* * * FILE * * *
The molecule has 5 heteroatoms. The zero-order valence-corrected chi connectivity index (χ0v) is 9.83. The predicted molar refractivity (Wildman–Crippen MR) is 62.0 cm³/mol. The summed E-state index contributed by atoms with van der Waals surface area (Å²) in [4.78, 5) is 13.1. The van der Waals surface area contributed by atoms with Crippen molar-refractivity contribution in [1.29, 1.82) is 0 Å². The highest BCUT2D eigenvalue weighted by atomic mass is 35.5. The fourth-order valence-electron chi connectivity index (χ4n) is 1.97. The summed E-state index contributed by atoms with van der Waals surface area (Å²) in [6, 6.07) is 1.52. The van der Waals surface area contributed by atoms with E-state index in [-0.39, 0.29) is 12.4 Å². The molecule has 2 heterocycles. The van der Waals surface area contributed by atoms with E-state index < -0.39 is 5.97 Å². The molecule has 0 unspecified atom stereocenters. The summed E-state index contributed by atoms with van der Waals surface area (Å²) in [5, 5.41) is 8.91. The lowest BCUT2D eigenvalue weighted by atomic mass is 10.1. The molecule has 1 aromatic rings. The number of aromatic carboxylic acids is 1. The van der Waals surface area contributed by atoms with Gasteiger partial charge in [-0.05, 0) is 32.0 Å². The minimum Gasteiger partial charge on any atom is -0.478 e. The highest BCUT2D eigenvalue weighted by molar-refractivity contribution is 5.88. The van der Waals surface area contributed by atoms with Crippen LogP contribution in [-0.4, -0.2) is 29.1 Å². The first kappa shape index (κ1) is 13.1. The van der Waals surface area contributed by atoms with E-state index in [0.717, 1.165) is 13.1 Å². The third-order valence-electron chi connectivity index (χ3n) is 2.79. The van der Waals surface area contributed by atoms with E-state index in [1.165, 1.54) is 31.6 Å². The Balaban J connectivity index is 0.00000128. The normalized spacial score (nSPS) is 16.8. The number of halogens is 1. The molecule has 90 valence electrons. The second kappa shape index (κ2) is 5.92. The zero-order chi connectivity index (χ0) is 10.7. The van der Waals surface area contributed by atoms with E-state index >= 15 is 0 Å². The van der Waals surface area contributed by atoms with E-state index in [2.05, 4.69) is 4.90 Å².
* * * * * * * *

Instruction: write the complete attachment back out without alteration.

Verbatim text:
The molecule has 5 heteroatoms. The zero-order valence-corrected chi connectivity index (χ0v) is 9.83. The predicted molar refractivity (Wildman–Crippen MR) is 62.0 cm³/mol. The summed E-state index contributed by atoms with van der Waals surface area (Å²) in [4.78, 5) is 13.1. The van der Waals surface area contributed by atoms with Crippen molar-refractivity contribution in [1.29, 1.82) is 0 Å². The highest BCUT2D eigenvalue weighted by atomic mass is 35.5. The fourth-order valence-electron chi connectivity index (χ4n) is 1.97. The summed E-state index contributed by atoms with van der Waals surface area (Å²) in [6, 6.07) is 1.52. The van der Waals surface area contributed by atoms with E-state index in [-0.39, 0.29) is 12.4 Å². The molecule has 2 heterocycles. The van der Waals surface area contributed by atoms with E-state index < -0.39 is 5.97 Å². The molecule has 0 unspecified atom stereocenters. The summed E-state index contributed by atoms with van der Waals surface area (Å²) in [5, 5.41) is 8.91. The lowest BCUT2D eigenvalue weighted by atomic mass is 10.1. The molecule has 1 aromatic rings. The number of aromatic carboxylic acids is 1. The van der Waals surface area contributed by atoms with Gasteiger partial charge in [-0.05, 0) is 32.0 Å². The minimum Gasteiger partial charge on any atom is -0.478 e. The highest BCUT2D eigenvalue weighted by molar-refractivity contribution is 5.88. The van der Waals surface area contributed by atoms with Crippen LogP contribution in [-0.4, -0.2) is 29.1 Å². The first kappa shape index (κ1) is 13.1. The van der Waals surface area contributed by atoms with E-state index in [0.717, 1.165) is 13.1 Å². The third-order valence-electron chi connectivity index (χ3n) is 2.79. The van der Waals surface area contributed by atoms with E-state index in [1.165, 1.54) is 31.6 Å². The Balaban J connectivity index is 0.00000128. The normalized spacial score (nSPS) is 16.8. The number of halogens is 1. The molecule has 90 valence electrons. The second kappa shape index (κ2) is 5.92. The zero-order chi connectivity index (χ0) is 10.7. The van der Waals surface area contributed by atoms with E-state index >= 15 is 0 Å². The van der Waals surface area contributed by atoms with E-state index in [2.05, 4.69) is 4.90 Å².